Hi, I'm trying to write a red black tree implementation that just holds an integer. I'm having trouble conceptualizing how to implement a sentinel NIL that will kind of keep me from trying to access things that aren't in my tree... I originally avoided this route, but have been told by classmates that it is the way to go. The problem I'm having is in setting it up so I don't have to pass it to every function. Here is what I've got right now for the sentinel part... it doesn't work though
I was thinking I could just declare a new struct node pointer in each function and set it equal to root's parent, but I'm running into problems when root doesn't exist yet. Any ideas? I've had the stomach flu and have been living off of crackers and jello so maybe am not thinking all that clearly. Thanks.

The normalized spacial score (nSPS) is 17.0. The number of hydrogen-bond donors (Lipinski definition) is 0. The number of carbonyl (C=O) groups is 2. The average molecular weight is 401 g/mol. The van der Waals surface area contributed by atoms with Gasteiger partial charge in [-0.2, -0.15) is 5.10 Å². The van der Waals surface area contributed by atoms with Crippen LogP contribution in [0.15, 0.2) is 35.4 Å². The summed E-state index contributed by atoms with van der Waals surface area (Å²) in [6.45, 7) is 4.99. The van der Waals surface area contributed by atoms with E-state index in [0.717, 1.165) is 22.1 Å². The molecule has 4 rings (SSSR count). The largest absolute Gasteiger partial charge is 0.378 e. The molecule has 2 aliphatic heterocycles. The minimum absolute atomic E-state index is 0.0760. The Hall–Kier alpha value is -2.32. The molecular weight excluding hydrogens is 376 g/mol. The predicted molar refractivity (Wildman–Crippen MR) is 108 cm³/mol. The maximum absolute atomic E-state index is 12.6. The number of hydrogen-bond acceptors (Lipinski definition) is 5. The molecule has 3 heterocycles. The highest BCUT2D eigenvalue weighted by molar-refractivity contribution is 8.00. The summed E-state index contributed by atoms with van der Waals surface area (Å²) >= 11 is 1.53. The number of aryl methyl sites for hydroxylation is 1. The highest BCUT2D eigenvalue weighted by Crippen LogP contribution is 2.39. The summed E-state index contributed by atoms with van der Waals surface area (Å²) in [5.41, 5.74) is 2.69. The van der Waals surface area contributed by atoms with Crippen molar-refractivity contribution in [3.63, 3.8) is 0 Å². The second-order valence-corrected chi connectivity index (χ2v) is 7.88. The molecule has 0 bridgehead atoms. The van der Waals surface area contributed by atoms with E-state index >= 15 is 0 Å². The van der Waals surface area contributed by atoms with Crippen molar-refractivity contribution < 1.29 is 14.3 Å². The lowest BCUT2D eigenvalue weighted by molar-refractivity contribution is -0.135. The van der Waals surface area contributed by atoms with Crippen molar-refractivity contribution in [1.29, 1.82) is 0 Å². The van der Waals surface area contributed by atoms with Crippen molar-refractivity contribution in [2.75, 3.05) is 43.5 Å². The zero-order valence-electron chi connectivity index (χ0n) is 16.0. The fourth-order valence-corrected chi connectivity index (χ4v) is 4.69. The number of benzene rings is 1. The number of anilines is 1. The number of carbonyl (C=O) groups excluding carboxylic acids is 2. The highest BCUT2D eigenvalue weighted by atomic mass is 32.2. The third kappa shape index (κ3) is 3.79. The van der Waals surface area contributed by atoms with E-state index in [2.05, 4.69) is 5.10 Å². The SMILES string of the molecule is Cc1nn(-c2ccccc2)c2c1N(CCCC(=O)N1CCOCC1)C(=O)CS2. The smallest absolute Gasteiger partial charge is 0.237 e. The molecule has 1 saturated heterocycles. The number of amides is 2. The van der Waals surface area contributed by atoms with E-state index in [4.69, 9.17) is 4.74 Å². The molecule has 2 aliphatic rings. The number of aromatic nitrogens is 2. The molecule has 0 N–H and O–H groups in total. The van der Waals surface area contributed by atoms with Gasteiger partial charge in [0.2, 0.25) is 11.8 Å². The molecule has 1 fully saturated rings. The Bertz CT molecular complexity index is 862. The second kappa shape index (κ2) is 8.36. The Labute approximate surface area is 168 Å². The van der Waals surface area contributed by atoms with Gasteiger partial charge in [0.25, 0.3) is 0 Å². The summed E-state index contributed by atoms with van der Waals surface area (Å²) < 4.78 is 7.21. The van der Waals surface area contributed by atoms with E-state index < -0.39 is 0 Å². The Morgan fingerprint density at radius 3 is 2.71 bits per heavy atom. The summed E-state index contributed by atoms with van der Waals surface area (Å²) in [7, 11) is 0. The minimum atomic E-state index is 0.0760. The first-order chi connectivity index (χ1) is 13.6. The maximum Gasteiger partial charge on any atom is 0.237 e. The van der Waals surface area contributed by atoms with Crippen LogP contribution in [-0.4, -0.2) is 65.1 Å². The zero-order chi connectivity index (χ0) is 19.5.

int flag=0, input;
struct node* root=NULL;
struct node* NIL;
printf("\n\n This program stores allows you to store"
"\n integers in or remove them from a red-black"
"\n binary search tree. Please use it responsibly.\n\n");
while(flag == 0)
printf("\n\n Please enter a valid option.\n");
// This function adds a node to a binary search tree
struct node* addnode(struct node* root)
struct node* newnode, uncle;
struct node* NIL;
printf("\n\n Please enter an integer to add to the red-black tree.\n : ");
//print the updated tree
printf("\n Your red-black tree in order is :");
printf("\n The root node is %d,%c", root->data, root->red);
oops, might help to know what's in my struct huh?
The idea behind the sentinel NIL as I understand it is to avoid/deal with situations where things in the tree move around and you end up referencing somehting that isn't there, like something above the root. Also, it gives a way to assign the color of the leaves to black.
struct node* left;
struct node* right;
struct node* parent;